I finally moved the public side of this blog over to HTTPS last weekend. Traditionally I’ve preferred to put public info on HTTP and save HTTPS for things that need it – passwords, payment info, login tokens, anything that should be kept private — but between the movement to protect more and more of the web from eavesdropping and the fact that tools are making it harder to split content between open and encrypted sides (the WordPress app sometimes gets confused when you run the admin over HTTPS but keep the public blog on HTTP), I decided it was time.
The last sticking point was putting HTTPS on my CDN, and I’d decided to try getting Let’s Encrypt and CloudFront working together over the weekend. Then Amazon announced their Certificate Manager for AWS, which took care of the hard part. All I had to do was request and approve the (domain-validated) certificate, then attach it. Done!
Downside: Because I opted for the SNI option on the CDN, rather than pay the premium to get unique IP addresses on every CloudFront endpoint, the images won’t work with older browsers like IE6. (Server Name Indication is a way to put more than one HTTPS site on the same IP address.)
On the other hand, the cert I have on the site itself is SHA2-signed (as it should be, now that SHA-1 is no longer sufficient), so it wouldn’t work with older browsers even if I turned off the CDN and kept the images on the server.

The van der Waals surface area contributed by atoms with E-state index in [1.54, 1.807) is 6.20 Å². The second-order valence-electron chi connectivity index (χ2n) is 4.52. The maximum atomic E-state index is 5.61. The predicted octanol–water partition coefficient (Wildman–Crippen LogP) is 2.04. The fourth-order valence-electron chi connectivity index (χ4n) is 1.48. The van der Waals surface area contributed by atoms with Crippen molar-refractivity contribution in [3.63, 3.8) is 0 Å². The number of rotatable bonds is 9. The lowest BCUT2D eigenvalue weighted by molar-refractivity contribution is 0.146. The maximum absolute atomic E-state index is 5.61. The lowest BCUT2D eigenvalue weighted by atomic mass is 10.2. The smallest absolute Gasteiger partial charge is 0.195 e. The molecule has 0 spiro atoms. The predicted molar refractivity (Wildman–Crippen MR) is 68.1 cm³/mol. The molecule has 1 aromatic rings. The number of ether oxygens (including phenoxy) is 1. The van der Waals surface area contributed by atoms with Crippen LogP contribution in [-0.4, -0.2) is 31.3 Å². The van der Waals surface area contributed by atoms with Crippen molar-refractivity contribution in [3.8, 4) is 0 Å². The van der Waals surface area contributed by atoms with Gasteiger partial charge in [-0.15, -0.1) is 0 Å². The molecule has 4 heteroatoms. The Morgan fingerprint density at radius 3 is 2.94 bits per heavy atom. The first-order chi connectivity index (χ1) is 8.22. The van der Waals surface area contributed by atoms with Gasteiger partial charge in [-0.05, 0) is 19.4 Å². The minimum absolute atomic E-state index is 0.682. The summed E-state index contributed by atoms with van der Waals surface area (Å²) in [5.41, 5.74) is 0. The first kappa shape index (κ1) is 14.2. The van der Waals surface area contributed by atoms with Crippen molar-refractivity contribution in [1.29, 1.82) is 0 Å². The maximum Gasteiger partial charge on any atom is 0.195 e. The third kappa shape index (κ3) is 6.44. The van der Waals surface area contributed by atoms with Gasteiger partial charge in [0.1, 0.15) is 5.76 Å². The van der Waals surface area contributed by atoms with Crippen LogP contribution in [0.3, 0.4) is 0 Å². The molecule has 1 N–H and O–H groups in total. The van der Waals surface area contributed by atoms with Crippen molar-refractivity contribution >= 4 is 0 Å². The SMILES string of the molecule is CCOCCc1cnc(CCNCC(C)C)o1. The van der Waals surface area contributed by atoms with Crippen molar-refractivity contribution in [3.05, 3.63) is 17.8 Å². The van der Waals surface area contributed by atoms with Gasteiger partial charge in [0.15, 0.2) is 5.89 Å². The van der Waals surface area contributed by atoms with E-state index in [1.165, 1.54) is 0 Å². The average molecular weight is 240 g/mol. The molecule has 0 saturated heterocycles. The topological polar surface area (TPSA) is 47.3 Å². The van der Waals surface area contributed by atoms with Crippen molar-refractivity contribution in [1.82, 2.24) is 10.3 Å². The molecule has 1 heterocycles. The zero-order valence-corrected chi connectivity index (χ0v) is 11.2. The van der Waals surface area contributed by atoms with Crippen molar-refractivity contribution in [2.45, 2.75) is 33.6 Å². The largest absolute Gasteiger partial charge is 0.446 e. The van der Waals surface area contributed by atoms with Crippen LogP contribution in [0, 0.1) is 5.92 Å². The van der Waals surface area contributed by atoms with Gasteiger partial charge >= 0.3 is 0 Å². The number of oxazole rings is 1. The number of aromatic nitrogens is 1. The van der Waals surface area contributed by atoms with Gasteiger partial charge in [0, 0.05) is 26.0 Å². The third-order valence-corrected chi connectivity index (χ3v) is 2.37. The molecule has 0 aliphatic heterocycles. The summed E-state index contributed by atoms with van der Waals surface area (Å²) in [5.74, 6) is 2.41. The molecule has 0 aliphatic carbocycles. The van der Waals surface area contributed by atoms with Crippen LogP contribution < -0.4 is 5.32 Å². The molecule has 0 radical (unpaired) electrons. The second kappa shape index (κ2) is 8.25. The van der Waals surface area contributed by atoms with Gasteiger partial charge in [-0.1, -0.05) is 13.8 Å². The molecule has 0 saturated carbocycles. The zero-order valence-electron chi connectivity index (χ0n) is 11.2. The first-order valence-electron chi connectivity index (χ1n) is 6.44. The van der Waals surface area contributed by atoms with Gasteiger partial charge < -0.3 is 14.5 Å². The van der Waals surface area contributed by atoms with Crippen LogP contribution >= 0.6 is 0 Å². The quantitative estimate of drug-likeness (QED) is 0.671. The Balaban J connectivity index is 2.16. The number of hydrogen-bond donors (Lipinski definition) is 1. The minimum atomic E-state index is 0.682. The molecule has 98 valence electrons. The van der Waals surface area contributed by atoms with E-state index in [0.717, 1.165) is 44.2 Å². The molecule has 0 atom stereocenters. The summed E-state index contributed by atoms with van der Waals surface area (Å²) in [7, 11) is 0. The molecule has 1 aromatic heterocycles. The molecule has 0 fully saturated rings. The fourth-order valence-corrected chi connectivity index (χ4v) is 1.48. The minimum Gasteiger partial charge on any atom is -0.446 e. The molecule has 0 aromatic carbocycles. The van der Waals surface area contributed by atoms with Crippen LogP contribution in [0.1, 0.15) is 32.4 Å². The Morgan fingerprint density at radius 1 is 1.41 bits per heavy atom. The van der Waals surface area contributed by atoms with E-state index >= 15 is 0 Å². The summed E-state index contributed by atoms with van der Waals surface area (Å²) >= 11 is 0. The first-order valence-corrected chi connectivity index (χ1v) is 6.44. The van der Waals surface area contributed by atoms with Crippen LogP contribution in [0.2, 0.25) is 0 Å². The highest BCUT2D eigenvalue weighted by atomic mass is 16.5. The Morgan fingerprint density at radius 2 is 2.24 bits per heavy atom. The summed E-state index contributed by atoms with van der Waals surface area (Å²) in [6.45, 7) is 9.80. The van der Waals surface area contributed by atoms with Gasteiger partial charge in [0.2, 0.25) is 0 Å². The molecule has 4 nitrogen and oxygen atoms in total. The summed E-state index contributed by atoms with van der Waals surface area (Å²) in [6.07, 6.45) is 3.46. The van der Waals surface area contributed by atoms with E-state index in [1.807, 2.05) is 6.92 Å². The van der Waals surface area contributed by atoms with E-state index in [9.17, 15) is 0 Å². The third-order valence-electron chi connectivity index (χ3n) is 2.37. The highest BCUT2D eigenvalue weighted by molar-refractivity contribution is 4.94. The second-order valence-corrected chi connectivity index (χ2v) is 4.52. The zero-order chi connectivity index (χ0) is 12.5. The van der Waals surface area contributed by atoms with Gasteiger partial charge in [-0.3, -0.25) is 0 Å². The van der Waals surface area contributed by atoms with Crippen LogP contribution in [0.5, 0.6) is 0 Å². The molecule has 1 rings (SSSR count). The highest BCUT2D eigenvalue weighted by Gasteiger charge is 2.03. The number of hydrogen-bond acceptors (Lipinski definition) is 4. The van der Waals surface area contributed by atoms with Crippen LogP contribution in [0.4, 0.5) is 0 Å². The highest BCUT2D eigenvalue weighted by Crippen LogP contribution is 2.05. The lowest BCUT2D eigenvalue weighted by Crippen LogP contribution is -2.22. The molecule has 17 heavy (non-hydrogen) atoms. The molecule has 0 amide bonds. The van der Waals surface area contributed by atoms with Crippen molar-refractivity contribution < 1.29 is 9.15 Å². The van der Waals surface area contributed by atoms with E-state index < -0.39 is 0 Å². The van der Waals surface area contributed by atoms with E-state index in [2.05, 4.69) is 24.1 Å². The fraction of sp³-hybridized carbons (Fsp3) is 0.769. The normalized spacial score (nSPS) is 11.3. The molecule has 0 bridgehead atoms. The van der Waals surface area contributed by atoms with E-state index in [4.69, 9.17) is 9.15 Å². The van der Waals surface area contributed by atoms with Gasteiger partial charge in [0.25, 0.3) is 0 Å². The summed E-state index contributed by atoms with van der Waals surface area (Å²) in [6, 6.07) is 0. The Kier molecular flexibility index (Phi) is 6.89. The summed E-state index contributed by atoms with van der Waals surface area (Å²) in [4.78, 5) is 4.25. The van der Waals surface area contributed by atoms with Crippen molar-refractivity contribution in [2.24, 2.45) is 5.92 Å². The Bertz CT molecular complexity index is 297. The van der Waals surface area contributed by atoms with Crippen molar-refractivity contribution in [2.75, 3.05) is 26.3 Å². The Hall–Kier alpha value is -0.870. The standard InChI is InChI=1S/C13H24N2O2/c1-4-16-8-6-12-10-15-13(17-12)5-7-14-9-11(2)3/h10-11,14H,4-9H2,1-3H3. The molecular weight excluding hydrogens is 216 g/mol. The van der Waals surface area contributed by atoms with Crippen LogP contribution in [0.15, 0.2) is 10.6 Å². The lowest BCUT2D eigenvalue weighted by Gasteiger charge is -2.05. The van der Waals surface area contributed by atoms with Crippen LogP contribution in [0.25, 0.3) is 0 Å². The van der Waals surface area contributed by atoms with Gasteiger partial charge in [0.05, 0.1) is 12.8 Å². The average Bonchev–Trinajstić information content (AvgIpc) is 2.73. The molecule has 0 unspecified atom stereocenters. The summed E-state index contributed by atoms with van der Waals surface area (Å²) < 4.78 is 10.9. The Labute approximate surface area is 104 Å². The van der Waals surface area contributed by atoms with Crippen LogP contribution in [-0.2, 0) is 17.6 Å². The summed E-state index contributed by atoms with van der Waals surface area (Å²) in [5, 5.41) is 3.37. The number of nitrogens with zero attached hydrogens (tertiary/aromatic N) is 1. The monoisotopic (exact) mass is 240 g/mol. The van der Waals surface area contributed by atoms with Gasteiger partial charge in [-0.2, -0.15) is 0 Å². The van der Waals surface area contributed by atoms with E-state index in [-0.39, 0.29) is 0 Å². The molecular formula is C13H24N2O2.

It’s the first time I’ve actually broken the ability of older browsers to see any of my personal sites. I’ve broken layouts, sure, but not completely cut them off. In general I’d rather not, but I think I’m OK with it this time because
- SHA1 really does have to go, SHA2 is well-established, and it’s not like I’m providing downloads of modern browsers or a critical communications forum for people who are stuck with ancient hardware/software because that’s all that’s available to them.
- SNI has been around for TEN YEARS.
And as it turns out, DreamHost’s ModSecurity rules block IE6 to begin with, so the whole site’s already broken in that browser.
So I guess next time I redesign I can finally drop any IE6 workarounds. :shrug: